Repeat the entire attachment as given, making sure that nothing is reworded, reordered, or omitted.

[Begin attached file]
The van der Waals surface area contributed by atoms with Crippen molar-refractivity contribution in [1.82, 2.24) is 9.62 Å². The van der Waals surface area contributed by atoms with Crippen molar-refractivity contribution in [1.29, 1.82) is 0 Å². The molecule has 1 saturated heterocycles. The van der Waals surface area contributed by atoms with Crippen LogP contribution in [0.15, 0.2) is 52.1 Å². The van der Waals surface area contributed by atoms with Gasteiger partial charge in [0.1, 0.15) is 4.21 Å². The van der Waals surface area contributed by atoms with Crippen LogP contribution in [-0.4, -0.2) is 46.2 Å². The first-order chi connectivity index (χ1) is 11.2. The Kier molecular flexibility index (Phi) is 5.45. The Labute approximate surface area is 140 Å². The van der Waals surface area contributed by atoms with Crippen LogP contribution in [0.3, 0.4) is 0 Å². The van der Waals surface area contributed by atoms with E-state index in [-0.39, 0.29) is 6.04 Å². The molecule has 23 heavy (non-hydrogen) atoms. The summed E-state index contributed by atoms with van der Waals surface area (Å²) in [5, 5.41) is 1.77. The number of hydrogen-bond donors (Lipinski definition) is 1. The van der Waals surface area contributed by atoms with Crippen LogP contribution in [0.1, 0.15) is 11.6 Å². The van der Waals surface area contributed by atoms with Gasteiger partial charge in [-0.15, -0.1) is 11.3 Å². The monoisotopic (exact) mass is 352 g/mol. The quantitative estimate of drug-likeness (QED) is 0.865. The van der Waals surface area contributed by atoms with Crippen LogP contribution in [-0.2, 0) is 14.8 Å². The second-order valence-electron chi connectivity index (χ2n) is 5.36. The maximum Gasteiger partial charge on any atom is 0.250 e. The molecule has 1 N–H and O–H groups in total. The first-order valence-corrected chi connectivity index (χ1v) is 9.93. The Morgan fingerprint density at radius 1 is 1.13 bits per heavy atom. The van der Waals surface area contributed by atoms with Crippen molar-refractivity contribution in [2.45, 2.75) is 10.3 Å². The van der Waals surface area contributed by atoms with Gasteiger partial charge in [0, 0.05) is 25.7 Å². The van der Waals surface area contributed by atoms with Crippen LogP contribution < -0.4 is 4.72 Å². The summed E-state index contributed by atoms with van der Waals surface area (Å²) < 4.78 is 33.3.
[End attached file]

The van der Waals surface area contributed by atoms with Crippen molar-refractivity contribution in [1.82, 2.24) is 9.62 Å². The van der Waals surface area contributed by atoms with Crippen molar-refractivity contribution in [1.29, 1.82) is 0 Å². The molecule has 1 saturated heterocycles. The van der Waals surface area contributed by atoms with Crippen LogP contribution in [0.15, 0.2) is 52.1 Å². The van der Waals surface area contributed by atoms with Gasteiger partial charge in [0.1, 0.15) is 4.21 Å². The van der Waals surface area contributed by atoms with Crippen LogP contribution in [-0.4, -0.2) is 46.2 Å². The first-order chi connectivity index (χ1) is 11.2. The Kier molecular flexibility index (Phi) is 5.45. The Labute approximate surface area is 140 Å². The van der Waals surface area contributed by atoms with Crippen LogP contribution in [0.3, 0.4) is 0 Å². The van der Waals surface area contributed by atoms with E-state index in [-0.39, 0.29) is 6.04 Å². The molecule has 23 heavy (non-hydrogen) atoms. The summed E-state index contributed by atoms with van der Waals surface area (Å²) in [5, 5.41) is 1.77. The number of hydrogen-bond donors (Lipinski definition) is 1. The van der Waals surface area contributed by atoms with Crippen LogP contribution in [0.1, 0.15) is 11.6 Å². The van der Waals surface area contributed by atoms with Gasteiger partial charge in [-0.15, -0.1) is 11.3 Å². The monoisotopic (exact) mass is 352 g/mol. The quantitative estimate of drug-likeness (QED) is 0.865. The van der Waals surface area contributed by atoms with Crippen LogP contribution in [-0.2, 0) is 14.8 Å². The second-order valence-electron chi connectivity index (χ2n) is 5.36. The maximum Gasteiger partial charge on any atom is 0.250 e. The molecule has 1 N–H and O–H groups in total. The first-order valence-corrected chi connectivity index (χ1v) is 9.93. The Morgan fingerprint density at radius 1 is 1.13 bits per heavy atom. The van der Waals surface area contributed by atoms with Crippen molar-refractivity contribution in [2.45, 2.75) is 10.3 Å². The van der Waals surface area contributed by atoms with Gasteiger partial charge in [0, 0.05) is 25.7 Å². The van der Waals surface area contributed by atoms with Crippen LogP contribution < -0.4 is 4.72 Å². The summed E-state index contributed by atoms with van der Waals surface area (Å²) < 4.78 is 33.3.